If the organisation has not given the signal that inclusion is taken seriously staff may not speak out so leaders will need to look for ways to encourage feedback.

Questions to be asked include:

  • Are we providing the best experience for our customers?
  • Are our staff working in an environment that brings the best out of them?
  • Are there systems in place to deal with conflict?

3. To what extent is there a ’good time’ for planning activity? For example, companies in the process of looking at acquisitions or mergers – should they put diversity and inclusion to one side?

The best time for planning to improve diversity is now. Start where you are in your business planning. There is no ‘right’ time or quiet time. The business will always be busy. However the benefits of diversity and inclusion will be profound if addressed in a holistic and achievable way.

If you are especially busy then start small. Determine what you can deal with now. Make an assessment and do something. Don’t wait. It may help to bring in expertise to start developing an achievable plan.

If you wait, the risk is that diversity and inclusion will remain an after thought and will be considered to be marginal to the business.

Developing a strong, positive, inclusive culture will make you stronger for the other big projects as well. Link diversity and inclusion to everything – deal with it at each stage.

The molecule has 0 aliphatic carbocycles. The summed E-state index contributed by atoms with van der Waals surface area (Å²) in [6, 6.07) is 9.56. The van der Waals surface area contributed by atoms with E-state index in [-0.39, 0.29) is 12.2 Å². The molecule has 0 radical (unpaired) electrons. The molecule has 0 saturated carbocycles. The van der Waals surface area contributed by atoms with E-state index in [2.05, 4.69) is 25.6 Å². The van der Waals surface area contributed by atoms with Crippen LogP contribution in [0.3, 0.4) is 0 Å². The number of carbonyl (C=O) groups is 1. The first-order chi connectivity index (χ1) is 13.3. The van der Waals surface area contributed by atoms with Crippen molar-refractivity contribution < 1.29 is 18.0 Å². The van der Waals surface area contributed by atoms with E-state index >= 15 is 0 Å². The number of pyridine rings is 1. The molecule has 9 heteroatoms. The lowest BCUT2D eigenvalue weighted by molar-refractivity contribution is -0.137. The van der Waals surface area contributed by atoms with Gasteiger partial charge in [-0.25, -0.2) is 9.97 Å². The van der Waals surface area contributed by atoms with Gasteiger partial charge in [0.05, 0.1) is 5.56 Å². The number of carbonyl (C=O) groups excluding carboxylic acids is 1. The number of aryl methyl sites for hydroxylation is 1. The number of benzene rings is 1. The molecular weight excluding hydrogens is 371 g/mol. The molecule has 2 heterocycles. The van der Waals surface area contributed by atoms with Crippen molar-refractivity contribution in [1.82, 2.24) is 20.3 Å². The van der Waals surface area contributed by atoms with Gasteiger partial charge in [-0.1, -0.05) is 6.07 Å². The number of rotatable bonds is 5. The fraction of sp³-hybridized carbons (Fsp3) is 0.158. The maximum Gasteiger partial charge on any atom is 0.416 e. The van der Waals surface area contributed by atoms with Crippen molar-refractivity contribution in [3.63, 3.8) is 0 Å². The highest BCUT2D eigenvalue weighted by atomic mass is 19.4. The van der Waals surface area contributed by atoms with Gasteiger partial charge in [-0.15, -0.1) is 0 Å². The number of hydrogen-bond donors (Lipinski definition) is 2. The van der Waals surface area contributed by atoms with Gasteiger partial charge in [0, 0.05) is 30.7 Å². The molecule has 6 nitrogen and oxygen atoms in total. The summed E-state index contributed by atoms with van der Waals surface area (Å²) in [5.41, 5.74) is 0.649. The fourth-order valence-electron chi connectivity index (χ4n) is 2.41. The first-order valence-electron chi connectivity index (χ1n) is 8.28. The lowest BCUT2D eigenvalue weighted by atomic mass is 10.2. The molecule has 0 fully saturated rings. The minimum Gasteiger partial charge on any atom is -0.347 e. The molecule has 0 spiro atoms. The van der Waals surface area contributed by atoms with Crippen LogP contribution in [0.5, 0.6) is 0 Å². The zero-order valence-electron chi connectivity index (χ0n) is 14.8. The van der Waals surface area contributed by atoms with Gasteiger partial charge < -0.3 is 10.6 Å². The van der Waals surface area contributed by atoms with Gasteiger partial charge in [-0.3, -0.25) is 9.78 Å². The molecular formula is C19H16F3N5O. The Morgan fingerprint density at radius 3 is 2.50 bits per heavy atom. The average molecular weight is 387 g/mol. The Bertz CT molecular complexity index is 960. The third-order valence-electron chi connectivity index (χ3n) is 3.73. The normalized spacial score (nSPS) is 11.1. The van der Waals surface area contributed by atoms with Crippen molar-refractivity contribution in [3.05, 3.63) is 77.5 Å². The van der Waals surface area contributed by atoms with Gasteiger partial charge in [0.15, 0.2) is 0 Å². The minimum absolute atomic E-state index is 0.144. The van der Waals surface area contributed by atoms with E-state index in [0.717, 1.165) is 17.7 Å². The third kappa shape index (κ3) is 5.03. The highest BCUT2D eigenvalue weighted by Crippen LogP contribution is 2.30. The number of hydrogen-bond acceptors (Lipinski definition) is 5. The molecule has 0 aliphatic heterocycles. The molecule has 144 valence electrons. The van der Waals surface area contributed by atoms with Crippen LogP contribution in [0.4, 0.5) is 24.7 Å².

4. Who should be involved in the planning process?

Senior management must be involved as strong leadership is important and will signal that diversity is not something that will be put on the back burner.

Even if you start in a small way, involve representatives from other parts of the business or department. Ensure it is not seen as just a HR issue.

Be inclusive in planning diversity and inclusion and involve a cross-section across the organisation as the plan will touch everyone. Even if the intention is good, there is a risk that excluded teams or individuals may feel like diversity is something that is ‘done to them’. The whole organisation needs to see that they have helped to shape, influence or have a voice in diversity. Obviously not everyone can be involved to the same degree, so find ways to include as many as possible. For example, everyone can take part in a survey.

Be especially careful to include middle managers to ensure they help to implement the plan long term. Middle managers are essential to embed diversity into the organisation. If excluded, they may even covertly sabotage the process.

 

5. What are the key constituents of the plan? Is it one plan – or many?

The exact nature of a plan and its implementation will depend on the size and shape of the company.

Establish your key themes through consultation and analysis, and by reviewing your business in the global environment and competitively. This will enable you to identify the main and immediate priorities.